By BLAKE TOPPMEYER
Herald-Whig Sports Writer
Morgan McGinnis couldn't believe she hit her serve so poorly during a Feb. 26, 2012, interclub tennis match against Madie Baillon.
"It was probably a serve that a third grader just learning the motion would hit," McGinnis said. "I was like, ‘Wow, what a serve Morgan.'"
What happened next was expected, as Baillon smashed a return winner past McGinnis.
What happened after that, nobody in the Atkins Tennis Center in Urbana, Ill., ever could have expected.
As McGinnis went to the neighboring court to retrieve the ball, she felt herself getting "spaghetti legs." She chalked it up to fatigue. Then McGinnis reached for the ball with her left hand but couldn't pick it up.
She finally just scooted the ball back toward her court with her racket as she continued to try to pick up the ball.
"All of a sudden, my opponent was running over to me saying, ‘Morgan, Morgan, Morgan! Are you OK? Are you OK?'" McGinnis said. "All I was thinking was, ‘Why is she over here? We're playing a match.'"
The next thing McGinnis remembered was hearing screams from the crowd. Then she remembered collapsing into the arms of teammate Casey Bonham, who rushed over from a nearby court. Although McGinnis didn't realize it at the time, she was experiencing an Ischemic stroke.
Those who don't know about the incident wouldn't figure McGinnis endured a stroke just 17 months ago. She moves gracefully on the court and has the power back in her strokes.
McGinnis, an Edwardsville High School graduate, will be a freshman on the Quincy University women's tennis team this year. She competed in the women's open division of the city tennis tournament at Reservoir Park, placing third on Saturday.
Although McGinnis still considers her game to be a step away from where it was before the stroke, the fact she's playing at a high level so soon alone is remarkable.
‘We thought she was dying'
McGinnis' parents, Kevin and Sharla, were at that match in Urbana, and some of the screams Morgan heard from the crowd were theirs. Initially, Kevin said he thought his daughter was just fainting.
When he got to his daughter's side, he knew it was far more than that.
Morgan's face was drooping and she was paralyzed on her left side.
"We thought she was dying right in front of our eyes," Kevin said.
Morgan's normally stoic coach at Edwardsville even showed signs of concern.
"My wife said she looked into the eyes of her coach, Dave Lipe, and he's normally a cool cucumber," Kevin said. "She saw panic in his eyes."
In the moments after Morgan's collapse, Kevin said the No. 1 priority became keeping his daughter alert.
"I didn't want her to lose consciousness. I was worried she wasn't going to come back," Kevin said.
Kevin remembers Morgan talking to him some as they waited for the ambulance to arrive. She became aware of her symptoms and questioned her dad about what was happening.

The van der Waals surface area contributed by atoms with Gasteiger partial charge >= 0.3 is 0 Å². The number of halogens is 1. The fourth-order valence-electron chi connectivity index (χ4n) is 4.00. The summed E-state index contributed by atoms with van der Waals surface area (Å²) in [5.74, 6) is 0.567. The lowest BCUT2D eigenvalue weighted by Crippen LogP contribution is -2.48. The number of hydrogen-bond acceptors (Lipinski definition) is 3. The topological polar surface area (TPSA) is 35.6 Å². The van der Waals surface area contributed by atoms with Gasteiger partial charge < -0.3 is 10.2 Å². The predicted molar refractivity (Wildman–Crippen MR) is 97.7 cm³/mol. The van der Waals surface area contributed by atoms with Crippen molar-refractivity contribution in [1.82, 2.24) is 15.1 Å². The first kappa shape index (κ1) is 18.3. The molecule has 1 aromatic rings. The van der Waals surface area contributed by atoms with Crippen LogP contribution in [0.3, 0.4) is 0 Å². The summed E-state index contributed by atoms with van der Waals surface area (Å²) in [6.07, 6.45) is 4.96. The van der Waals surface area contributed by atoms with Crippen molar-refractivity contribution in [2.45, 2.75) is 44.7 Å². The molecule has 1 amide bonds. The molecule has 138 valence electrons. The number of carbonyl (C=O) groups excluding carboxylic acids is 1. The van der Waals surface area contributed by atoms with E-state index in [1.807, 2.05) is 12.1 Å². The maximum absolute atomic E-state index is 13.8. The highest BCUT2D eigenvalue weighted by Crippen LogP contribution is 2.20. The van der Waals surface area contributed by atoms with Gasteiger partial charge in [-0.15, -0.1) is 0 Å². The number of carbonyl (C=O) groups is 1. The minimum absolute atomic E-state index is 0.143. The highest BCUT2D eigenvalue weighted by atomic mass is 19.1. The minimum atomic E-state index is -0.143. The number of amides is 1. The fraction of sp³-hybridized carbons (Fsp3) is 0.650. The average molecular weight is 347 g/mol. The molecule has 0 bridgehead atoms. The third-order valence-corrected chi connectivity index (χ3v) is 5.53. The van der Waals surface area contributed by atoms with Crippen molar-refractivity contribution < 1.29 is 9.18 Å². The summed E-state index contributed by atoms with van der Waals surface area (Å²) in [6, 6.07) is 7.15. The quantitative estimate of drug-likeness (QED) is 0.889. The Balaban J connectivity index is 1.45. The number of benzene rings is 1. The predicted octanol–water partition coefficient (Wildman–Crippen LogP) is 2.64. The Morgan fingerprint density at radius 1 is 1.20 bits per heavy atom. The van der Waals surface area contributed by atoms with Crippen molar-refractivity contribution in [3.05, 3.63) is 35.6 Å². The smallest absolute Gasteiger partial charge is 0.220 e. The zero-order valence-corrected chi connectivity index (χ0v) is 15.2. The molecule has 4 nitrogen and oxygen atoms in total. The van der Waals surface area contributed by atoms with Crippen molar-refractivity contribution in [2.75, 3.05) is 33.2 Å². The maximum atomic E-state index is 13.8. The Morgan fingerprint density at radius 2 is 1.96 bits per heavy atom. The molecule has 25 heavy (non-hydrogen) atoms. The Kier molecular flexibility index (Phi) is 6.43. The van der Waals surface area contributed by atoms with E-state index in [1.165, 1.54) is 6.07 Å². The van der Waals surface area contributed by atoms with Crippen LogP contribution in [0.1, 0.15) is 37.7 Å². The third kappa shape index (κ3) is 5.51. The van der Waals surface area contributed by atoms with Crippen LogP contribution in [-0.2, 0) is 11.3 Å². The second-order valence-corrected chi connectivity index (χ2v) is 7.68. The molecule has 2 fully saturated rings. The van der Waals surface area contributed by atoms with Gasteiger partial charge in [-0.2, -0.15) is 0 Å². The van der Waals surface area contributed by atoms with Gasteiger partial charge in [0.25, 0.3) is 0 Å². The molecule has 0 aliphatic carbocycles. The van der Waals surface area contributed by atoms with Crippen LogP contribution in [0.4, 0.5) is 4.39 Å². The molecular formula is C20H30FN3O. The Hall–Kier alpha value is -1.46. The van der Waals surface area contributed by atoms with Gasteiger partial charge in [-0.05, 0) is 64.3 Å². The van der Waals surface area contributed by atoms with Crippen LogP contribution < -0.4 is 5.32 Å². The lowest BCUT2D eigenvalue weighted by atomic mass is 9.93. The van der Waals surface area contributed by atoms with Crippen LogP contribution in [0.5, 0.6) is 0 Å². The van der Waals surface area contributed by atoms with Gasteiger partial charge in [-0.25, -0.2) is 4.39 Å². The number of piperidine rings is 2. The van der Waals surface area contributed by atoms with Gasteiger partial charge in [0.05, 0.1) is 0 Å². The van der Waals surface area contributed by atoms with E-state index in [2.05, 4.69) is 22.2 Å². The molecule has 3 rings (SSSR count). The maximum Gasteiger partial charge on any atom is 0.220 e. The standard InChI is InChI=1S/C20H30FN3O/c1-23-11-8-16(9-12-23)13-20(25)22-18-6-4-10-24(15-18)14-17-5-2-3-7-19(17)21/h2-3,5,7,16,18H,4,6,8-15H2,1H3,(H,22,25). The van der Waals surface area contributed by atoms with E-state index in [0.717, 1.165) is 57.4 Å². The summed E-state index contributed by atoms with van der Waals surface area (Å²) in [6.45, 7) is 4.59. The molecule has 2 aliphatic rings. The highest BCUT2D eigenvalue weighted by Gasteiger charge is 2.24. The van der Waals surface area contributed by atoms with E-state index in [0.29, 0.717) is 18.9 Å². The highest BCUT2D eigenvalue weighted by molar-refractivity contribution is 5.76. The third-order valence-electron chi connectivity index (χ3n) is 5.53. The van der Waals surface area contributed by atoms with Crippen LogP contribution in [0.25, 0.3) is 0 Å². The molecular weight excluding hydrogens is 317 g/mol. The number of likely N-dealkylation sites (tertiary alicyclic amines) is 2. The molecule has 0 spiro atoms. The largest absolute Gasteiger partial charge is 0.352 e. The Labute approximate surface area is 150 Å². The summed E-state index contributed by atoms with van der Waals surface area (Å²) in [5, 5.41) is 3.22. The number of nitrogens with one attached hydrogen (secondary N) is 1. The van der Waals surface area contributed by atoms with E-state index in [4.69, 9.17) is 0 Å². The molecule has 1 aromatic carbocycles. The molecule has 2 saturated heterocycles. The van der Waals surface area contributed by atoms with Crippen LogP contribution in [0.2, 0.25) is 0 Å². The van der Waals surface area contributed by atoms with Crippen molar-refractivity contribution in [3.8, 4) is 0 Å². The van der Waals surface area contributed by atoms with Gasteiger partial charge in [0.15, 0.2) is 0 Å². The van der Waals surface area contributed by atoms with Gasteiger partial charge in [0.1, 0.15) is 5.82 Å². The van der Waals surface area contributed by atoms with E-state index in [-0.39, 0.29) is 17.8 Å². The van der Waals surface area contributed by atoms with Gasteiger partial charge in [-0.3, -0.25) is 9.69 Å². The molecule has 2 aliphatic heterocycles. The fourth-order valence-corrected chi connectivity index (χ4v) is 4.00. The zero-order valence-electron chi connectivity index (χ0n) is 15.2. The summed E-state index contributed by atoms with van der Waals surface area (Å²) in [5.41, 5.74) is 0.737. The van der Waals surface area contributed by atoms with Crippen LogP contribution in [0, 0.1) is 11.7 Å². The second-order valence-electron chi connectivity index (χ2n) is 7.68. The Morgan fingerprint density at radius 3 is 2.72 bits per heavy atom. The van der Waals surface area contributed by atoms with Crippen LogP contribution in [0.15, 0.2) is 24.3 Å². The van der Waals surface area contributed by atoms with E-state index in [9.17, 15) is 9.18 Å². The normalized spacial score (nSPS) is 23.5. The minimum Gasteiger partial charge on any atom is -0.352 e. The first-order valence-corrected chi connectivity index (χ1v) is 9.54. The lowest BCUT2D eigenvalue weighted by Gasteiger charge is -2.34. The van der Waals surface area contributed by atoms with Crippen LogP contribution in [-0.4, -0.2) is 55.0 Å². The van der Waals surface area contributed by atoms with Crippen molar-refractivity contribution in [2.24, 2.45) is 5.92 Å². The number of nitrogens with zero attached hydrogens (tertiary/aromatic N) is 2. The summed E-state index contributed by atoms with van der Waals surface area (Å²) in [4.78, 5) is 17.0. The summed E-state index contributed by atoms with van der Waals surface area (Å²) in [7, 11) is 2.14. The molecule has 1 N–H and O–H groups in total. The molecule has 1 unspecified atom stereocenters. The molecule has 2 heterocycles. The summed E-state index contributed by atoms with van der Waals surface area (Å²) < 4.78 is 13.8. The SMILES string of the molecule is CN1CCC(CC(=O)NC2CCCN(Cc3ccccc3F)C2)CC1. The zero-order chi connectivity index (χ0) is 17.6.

"She was worried about would she ever be normal again," Kevin said.
When the ambulance arrived to take Morgan to Carle Foundation Hospital in Champaign, Kevin was allowed to ride up front with the driver. Kevin recalled the driver telling him that they would be stationary for a while as the medical personnel put an IV in Morgan.
Then plans changed, giving Kevin another scare.
"The guy in the back goes, ‘Hey Bill, we're going to code this. Let's go,'" Kevin said. "All of a sudden, we went full sirens and they did the IV in transit."
About an hour or two after his daughter arrived at the emergency room at Carle, Kevin said he felt confident that his daughter's life was no longer in jeopardy.
She had regained some limited mobility on her left side by that evening.
Soon, concerns shifted to less pressing matters.
"I just remember telling my dad, ‘Will I be able to play tennis next season?'" Morgan said.
After two nights in Carle, Morgan was transferred to a hospital in St. Louis, where she spent four nights before going home.
She missed six weeks of school while recovering.
Ultimately, doctors discovered Morgan suffered the stroke because of a blood clot that restricted blood flow to her brain.
Road to recovery
Within two weeks of the stroke, Morgan was walking with assistance. About a month after the stroke, she returned to the tennis court.
Her mobility was limited, but she was glad to have a racket back in her hands.
By June 2012, Morgan was playing competitively in the doubles portions of the Edwardsville Open.
"It was rough, but I really wanted to do it," Morgan said.
The stroke impacted Morgan's goals for her senior season at Edwardsville. After winning sectional titles in singles as a sophomore and junior, she had hopes to three-peat. But with her mobility still a little limited last fall, she was used more in doubles action. Morgan still played some singles -- she won the No. 3 singles flight at the Southwestern Conference tournament -- but at sectionals, she teamed with Megan LaRose to win a doubles championship.
"Even though it wasn't a three-peat in singles, it was a three-peat for me," Morgan said. "That was really important to me."
Morgan and LaRose ended up going 3-2 at the state tournament.
If there's a silver lining to the stroke, it's that it served to deepen Morgan's love for tennis. She's teaching tennis as her job this summer as she prepares for her freshman season with the Lady Hawks. Morgan considered attending the University of Illinois and playing club tennis before opting for a more competitive setting by coming to QU.
"All of that happening just kind of opened my mind that some crazy things may happen in life, but you just have to accept it and keep moving on," Morgan said. "You can't really give up on things. That stroke kind of reopened my passion for tennis.
"I remember going out of junior year, I wasn't sure if I was going to play tennis in college, but that kind of just gave me an extra push."